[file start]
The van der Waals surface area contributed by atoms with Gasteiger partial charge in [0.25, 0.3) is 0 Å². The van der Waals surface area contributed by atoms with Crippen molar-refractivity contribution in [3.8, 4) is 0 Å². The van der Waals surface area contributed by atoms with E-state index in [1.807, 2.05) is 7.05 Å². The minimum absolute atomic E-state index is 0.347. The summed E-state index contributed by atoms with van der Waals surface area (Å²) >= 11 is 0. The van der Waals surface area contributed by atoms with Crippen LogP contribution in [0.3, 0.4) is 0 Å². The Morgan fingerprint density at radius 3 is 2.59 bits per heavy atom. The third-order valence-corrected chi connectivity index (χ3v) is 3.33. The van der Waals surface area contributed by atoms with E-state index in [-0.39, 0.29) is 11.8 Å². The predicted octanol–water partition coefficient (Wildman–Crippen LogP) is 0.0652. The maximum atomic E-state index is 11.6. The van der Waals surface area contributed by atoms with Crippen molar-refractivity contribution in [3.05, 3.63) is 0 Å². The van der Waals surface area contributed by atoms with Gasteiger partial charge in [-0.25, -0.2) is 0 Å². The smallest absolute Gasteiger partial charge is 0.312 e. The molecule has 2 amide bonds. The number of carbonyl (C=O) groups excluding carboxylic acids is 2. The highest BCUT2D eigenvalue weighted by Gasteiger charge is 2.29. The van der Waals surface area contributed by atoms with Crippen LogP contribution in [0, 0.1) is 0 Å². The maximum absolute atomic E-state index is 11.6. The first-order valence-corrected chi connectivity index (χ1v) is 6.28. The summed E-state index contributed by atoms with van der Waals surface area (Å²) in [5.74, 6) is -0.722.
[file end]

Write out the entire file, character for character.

The van der Waals surface area contributed by atoms with Gasteiger partial charge in [0.25, 0.3) is 0 Å². The van der Waals surface area contributed by atoms with Crippen molar-refractivity contribution in [3.8, 4) is 0 Å². The van der Waals surface area contributed by atoms with E-state index in [1.807, 2.05) is 7.05 Å². The minimum absolute atomic E-state index is 0.347. The summed E-state index contributed by atoms with van der Waals surface area (Å²) >= 11 is 0. The van der Waals surface area contributed by atoms with Crippen LogP contribution in [0.3, 0.4) is 0 Å². The Morgan fingerprint density at radius 3 is 2.59 bits per heavy atom. The third-order valence-corrected chi connectivity index (χ3v) is 3.33. The van der Waals surface area contributed by atoms with E-state index in [-0.39, 0.29) is 11.8 Å². The predicted octanol–water partition coefficient (Wildman–Crippen LogP) is 0.0652. The maximum atomic E-state index is 11.6. The van der Waals surface area contributed by atoms with Crippen molar-refractivity contribution in [3.05, 3.63) is 0 Å². The van der Waals surface area contributed by atoms with Gasteiger partial charge in [-0.25, -0.2) is 0 Å². The smallest absolute Gasteiger partial charge is 0.312 e. The molecule has 2 amide bonds. The number of carbonyl (C=O) groups excluding carboxylic acids is 2. The highest BCUT2D eigenvalue weighted by Gasteiger charge is 2.29. The van der Waals surface area contributed by atoms with Crippen LogP contribution in [0, 0.1) is 0 Å². The maximum absolute atomic E-state index is 11.6. The first-order valence-corrected chi connectivity index (χ1v) is 6.28. The summed E-state index contributed by atoms with van der Waals surface area (Å²) in [5.74, 6) is -0.722.